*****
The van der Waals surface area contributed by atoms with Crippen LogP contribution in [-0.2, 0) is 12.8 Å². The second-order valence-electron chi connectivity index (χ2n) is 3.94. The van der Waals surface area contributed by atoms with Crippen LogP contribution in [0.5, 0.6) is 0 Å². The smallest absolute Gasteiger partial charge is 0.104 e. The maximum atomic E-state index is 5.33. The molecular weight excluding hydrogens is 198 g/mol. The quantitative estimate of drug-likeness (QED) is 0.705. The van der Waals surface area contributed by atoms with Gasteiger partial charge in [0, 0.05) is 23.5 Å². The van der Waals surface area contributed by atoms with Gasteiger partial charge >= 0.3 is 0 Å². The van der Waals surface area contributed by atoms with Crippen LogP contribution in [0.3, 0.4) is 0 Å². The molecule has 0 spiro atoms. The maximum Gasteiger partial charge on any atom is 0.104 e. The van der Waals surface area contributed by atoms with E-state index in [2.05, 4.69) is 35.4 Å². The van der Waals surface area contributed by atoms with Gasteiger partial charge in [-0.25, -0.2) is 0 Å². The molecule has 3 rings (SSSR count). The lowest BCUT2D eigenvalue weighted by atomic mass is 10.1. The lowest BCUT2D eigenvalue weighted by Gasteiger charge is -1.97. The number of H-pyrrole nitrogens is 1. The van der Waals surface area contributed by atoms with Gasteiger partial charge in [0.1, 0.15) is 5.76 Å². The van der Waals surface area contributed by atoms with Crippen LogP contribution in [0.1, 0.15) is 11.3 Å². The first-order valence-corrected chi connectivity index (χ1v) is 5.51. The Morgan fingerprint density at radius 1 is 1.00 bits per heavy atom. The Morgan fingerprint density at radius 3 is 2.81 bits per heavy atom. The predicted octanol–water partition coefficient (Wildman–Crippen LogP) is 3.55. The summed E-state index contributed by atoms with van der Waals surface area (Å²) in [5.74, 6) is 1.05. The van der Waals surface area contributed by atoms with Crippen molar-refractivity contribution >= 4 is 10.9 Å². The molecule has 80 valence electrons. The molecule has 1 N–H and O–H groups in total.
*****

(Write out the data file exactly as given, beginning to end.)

The van der Waals surface area contributed by atoms with Crippen LogP contribution in [-0.2, 0) is 12.8 Å². The second-order valence-electron chi connectivity index (χ2n) is 3.94. The van der Waals surface area contributed by atoms with Crippen LogP contribution in [0.5, 0.6) is 0 Å². The smallest absolute Gasteiger partial charge is 0.104 e. The maximum atomic E-state index is 5.33. The molecular weight excluding hydrogens is 198 g/mol. The quantitative estimate of drug-likeness (QED) is 0.705. The van der Waals surface area contributed by atoms with Gasteiger partial charge in [0, 0.05) is 23.5 Å². The van der Waals surface area contributed by atoms with Gasteiger partial charge >= 0.3 is 0 Å². The van der Waals surface area contributed by atoms with Crippen LogP contribution in [0.3, 0.4) is 0 Å². The molecule has 0 spiro atoms. The maximum Gasteiger partial charge on any atom is 0.104 e. The van der Waals surface area contributed by atoms with E-state index in [2.05, 4.69) is 35.4 Å². The van der Waals surface area contributed by atoms with Gasteiger partial charge in [-0.25, -0.2) is 0 Å². The molecule has 3 rings (SSSR count). The lowest BCUT2D eigenvalue weighted by atomic mass is 10.1. The lowest BCUT2D eigenvalue weighted by Gasteiger charge is -1.97. The number of H-pyrrole nitrogens is 1. The van der Waals surface area contributed by atoms with Gasteiger partial charge in [0.1, 0.15) is 5.76 Å². The van der Waals surface area contributed by atoms with Crippen LogP contribution in [0.1, 0.15) is 11.3 Å². The first-order valence-corrected chi connectivity index (χ1v) is 5.51. The Morgan fingerprint density at radius 1 is 1.00 bits per heavy atom. The Morgan fingerprint density at radius 3 is 2.81 bits per heavy atom. The predicted octanol–water partition coefficient (Wildman–Crippen LogP) is 3.55. The summed E-state index contributed by atoms with van der Waals surface area (Å²) in [5.74, 6) is 1.05. The van der Waals surface area contributed by atoms with Crippen molar-refractivity contribution >= 4 is 10.9 Å². The molecule has 80 valence electrons. The molecule has 1 N–H and O–H groups in total.